Into the Mystic: Julian of Norwich

Into the Mystic: Julian of NorwichAre you able to live gladly, even during the age of a pandemic?

I have entitled this podcast “Into the Mystic.”

I am what I call a closet mystic – a soul searching for the inexplicable in an age where if it can’t be explained it can’t be understood; and if not understood it has no value.

I am more interested in what I cannot fathom. I am not a truth or science denier. In fact, I am awed by the beauty of science and reason. The art of logic and the gift of wisdom are essential tools in my brand of spirituality. But never to the neglect of the intuitive wisdom that defies logic and reason, and opens up pathways into the sacred that mere awareness of the facts can never replicate.

Among my favorite mystics is Julian of Norwich. An anchoress for most of her life at St. Julian’s church in Norwich, she authored what is believed to be the first book in English that survived: The Revelations of Divine Love.

I have thought of her in these past weeks. Being sheltered in place in a nice exurb here in Cleveland with my wife and son is not exactly living the life of monasticism. And yet, this life without travel and being sequestered from outside human contact affords me, and I am sure many others, an opportunity to slow down and commune quietly with our sacred.

Her writings, now almost seven centuries old, continue to speak into the deep recesses of our spiritual longings. Some of her wisdom seems perfectly cast for what the world is experiencing now: a pandemic that shakes our confidence in a future we thought was made secure by our affluence and access. Now deprived of some of that, and fearful both of our economic viability and actual health, we seek the wisdom of those who always knew that our security lay elsewhere.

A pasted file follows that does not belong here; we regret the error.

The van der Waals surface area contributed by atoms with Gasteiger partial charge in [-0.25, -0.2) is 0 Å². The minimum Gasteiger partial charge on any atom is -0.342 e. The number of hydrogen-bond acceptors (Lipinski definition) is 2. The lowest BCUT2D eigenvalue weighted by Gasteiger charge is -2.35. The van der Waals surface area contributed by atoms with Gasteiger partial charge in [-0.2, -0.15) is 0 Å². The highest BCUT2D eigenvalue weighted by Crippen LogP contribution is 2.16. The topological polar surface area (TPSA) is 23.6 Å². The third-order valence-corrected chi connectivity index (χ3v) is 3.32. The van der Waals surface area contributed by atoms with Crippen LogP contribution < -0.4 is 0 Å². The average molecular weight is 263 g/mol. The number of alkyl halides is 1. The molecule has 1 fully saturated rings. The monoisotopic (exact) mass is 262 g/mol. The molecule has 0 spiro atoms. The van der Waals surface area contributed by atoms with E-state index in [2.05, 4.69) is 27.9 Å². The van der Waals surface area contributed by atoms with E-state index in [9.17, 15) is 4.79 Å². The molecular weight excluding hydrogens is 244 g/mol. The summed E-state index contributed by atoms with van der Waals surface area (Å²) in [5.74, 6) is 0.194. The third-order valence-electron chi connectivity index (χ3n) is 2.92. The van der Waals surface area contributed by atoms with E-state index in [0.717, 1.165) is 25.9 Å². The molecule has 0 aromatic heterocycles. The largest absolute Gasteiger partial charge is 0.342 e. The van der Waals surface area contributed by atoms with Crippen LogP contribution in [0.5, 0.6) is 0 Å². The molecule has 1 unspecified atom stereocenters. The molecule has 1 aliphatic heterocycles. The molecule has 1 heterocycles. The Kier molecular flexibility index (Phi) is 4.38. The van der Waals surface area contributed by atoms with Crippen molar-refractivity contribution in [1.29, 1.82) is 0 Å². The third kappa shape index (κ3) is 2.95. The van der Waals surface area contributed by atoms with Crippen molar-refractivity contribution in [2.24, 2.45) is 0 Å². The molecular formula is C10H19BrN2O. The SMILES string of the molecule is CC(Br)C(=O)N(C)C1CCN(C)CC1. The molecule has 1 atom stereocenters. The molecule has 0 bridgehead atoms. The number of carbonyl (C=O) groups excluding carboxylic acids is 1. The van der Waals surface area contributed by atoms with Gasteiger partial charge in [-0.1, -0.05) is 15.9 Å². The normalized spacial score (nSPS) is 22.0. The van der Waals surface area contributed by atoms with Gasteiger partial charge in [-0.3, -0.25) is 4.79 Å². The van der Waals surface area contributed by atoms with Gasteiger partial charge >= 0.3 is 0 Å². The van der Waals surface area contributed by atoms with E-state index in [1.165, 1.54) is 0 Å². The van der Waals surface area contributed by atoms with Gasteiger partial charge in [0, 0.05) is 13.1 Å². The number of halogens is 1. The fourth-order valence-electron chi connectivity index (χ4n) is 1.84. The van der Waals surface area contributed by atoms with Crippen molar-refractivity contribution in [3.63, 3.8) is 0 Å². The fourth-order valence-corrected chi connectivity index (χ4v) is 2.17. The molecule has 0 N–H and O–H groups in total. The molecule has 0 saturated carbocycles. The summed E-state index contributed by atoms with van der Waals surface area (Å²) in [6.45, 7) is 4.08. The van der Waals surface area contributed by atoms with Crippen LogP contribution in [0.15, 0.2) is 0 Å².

Listen to some of her most compelling words:

“The greatest honor we can give Almighty God is to live gladly because of the knowledge of God’s love.”

“If there is anywhere on earth a lover of God who is always kept safe, I know nothing of it, for it was not shown to me. But this was shown: that in falling and rising again we are always kept in that same precious love.”

“All shall be well, and all shall be well and all manner of thing shall be well.”

These are not words spoken from the lap of luxury. There are not the assurances of one in denial of the drudgery and trauma that life in the earthly realm can inflict. These are simply the clear and convicted assurances of one who has felt, known, and experienced the power of love that emanates from the giver of Life.

It is the foundational belief in that redeeming and transformative love that grounds her in the certain knowledge that all shall be well.

Sheltering in place, viral pandemics, and collapsing economies can engender the kind of fear that diminishes faith. Let it not be so.

For I am persuaded that nothing can separate us from the love of God. That grounded Julian. She saw trial, tribulation, and trauma. Through it all she felt God’s love and believed in its power to redeem.

That is our most important matter. Explain it? I don’t think I can. But feel it in my bones? That I can’t deny.

Gentle listener, all shall be well, and all shall be well and all manner of thing shall be well on this, our journey Into the Mystic.

Categories: Column Into the Mystic

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